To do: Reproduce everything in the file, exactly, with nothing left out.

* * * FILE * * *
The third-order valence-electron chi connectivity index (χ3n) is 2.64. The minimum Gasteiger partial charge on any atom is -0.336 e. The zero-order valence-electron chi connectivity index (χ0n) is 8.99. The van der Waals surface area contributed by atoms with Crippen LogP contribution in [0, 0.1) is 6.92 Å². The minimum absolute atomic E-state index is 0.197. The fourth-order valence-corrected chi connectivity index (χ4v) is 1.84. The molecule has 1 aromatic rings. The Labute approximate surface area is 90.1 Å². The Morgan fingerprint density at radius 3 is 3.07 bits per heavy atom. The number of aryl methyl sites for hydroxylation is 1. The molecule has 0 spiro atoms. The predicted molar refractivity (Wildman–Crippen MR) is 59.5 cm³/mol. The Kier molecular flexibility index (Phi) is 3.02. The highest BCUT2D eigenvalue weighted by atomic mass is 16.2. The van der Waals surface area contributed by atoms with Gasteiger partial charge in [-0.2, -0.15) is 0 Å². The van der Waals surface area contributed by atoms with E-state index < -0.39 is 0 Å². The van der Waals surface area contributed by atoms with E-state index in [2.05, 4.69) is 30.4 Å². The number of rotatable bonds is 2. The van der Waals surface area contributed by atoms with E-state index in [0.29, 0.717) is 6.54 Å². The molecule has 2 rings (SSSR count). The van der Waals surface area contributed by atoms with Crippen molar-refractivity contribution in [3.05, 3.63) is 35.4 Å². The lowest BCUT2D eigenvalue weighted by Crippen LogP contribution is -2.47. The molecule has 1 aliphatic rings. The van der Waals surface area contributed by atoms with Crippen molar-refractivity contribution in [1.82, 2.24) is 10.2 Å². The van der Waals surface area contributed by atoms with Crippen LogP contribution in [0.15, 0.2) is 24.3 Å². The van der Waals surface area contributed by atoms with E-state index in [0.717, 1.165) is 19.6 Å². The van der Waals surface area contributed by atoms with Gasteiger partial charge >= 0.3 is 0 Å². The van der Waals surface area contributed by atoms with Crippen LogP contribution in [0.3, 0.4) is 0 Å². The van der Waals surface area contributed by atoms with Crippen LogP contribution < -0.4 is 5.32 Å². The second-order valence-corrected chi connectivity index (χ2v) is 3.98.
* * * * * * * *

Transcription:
The third-order valence-electron chi connectivity index (χ3n) is 2.64. The minimum Gasteiger partial charge on any atom is -0.336 e. The zero-order valence-electron chi connectivity index (χ0n) is 8.99. The van der Waals surface area contributed by atoms with Crippen LogP contribution in [0, 0.1) is 6.92 Å². The minimum absolute atomic E-state index is 0.197. The fourth-order valence-corrected chi connectivity index (χ4v) is 1.84. The molecule has 1 aromatic rings. The Labute approximate surface area is 90.1 Å². The Morgan fingerprint density at radius 3 is 3.07 bits per heavy atom. The number of aryl methyl sites for hydroxylation is 1. The molecule has 0 spiro atoms. The predicted molar refractivity (Wildman–Crippen MR) is 59.5 cm³/mol. The Kier molecular flexibility index (Phi) is 3.02. The highest BCUT2D eigenvalue weighted by atomic mass is 16.2. The van der Waals surface area contributed by atoms with Gasteiger partial charge in [-0.2, -0.15) is 0 Å². The van der Waals surface area contributed by atoms with E-state index < -0.39 is 0 Å². The van der Waals surface area contributed by atoms with E-state index in [2.05, 4.69) is 30.4 Å². The number of rotatable bonds is 2. The van der Waals surface area contributed by atoms with E-state index in [0.29, 0.717) is 6.54 Å². The molecule has 2 rings (SSSR count). The van der Waals surface area contributed by atoms with Crippen molar-refractivity contribution in [3.05, 3.63) is 35.4 Å². The lowest BCUT2D eigenvalue weighted by Crippen LogP contribution is -2.47. The molecule has 1 aliphatic rings. The van der Waals surface area contributed by atoms with Crippen molar-refractivity contribution in [1.82, 2.24) is 10.2 Å². The van der Waals surface area contributed by atoms with Crippen LogP contribution in [0.15, 0.2) is 24.3 Å². The van der Waals surface area contributed by atoms with E-state index in [0.717, 1.165) is 19.6 Å². The van der Waals surface area contributed by atoms with Gasteiger partial charge >= 0.3 is 0 Å². The van der Waals surface area contributed by atoms with Crippen LogP contribution in [0.3, 0.4) is 0 Å². The van der Waals surface area contributed by atoms with Crippen LogP contribution < -0.4 is 5.32 Å². The second-order valence-corrected chi connectivity index (χ2v) is 3.98.